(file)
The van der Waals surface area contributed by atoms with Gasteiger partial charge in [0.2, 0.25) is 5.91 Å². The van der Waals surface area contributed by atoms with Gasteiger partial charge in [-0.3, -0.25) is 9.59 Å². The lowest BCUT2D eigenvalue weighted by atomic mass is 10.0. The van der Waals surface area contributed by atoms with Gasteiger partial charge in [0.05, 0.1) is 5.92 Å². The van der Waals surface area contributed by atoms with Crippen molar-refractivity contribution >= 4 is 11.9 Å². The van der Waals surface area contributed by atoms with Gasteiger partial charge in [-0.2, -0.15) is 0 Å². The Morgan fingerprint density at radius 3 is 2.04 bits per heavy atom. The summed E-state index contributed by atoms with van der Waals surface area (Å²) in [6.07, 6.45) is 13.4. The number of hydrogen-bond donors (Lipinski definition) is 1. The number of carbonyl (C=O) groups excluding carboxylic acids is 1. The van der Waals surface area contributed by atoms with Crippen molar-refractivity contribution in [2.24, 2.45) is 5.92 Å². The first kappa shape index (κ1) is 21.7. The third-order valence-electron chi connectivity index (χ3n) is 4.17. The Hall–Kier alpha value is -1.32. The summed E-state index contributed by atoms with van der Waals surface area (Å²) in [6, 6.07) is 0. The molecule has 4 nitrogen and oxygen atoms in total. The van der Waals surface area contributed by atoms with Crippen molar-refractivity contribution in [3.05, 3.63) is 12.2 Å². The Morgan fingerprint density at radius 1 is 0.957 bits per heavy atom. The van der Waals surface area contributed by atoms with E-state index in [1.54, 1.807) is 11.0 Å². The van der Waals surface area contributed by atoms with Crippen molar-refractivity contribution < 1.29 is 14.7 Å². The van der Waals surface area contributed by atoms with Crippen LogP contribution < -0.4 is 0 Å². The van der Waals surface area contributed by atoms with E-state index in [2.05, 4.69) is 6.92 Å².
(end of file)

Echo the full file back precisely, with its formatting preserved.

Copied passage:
The van der Waals surface area contributed by atoms with Gasteiger partial charge in [0.2, 0.25) is 5.91 Å². The van der Waals surface area contributed by atoms with Gasteiger partial charge in [-0.3, -0.25) is 9.59 Å². The lowest BCUT2D eigenvalue weighted by atomic mass is 10.0. The van der Waals surface area contributed by atoms with Gasteiger partial charge in [0.05, 0.1) is 5.92 Å². The van der Waals surface area contributed by atoms with Crippen molar-refractivity contribution >= 4 is 11.9 Å². The van der Waals surface area contributed by atoms with Gasteiger partial charge in [-0.2, -0.15) is 0 Å². The Morgan fingerprint density at radius 3 is 2.04 bits per heavy atom. The summed E-state index contributed by atoms with van der Waals surface area (Å²) in [6.07, 6.45) is 13.4. The number of hydrogen-bond donors (Lipinski definition) is 1. The number of carbonyl (C=O) groups excluding carboxylic acids is 1. The van der Waals surface area contributed by atoms with Crippen molar-refractivity contribution in [2.24, 2.45) is 5.92 Å². The first kappa shape index (κ1) is 21.7. The third-order valence-electron chi connectivity index (χ3n) is 4.17. The Hall–Kier alpha value is -1.32. The summed E-state index contributed by atoms with van der Waals surface area (Å²) in [6, 6.07) is 0. The molecule has 4 nitrogen and oxygen atoms in total. The van der Waals surface area contributed by atoms with Crippen molar-refractivity contribution in [3.05, 3.63) is 12.2 Å². The Morgan fingerprint density at radius 1 is 0.957 bits per heavy atom. The van der Waals surface area contributed by atoms with E-state index in [1.54, 1.807) is 11.0 Å². The van der Waals surface area contributed by atoms with Crippen molar-refractivity contribution < 1.29 is 14.7 Å². The van der Waals surface area contributed by atoms with Crippen LogP contribution < -0.4 is 0 Å². The van der Waals surface area contributed by atoms with E-state index in [2.05, 4.69) is 6.92 Å².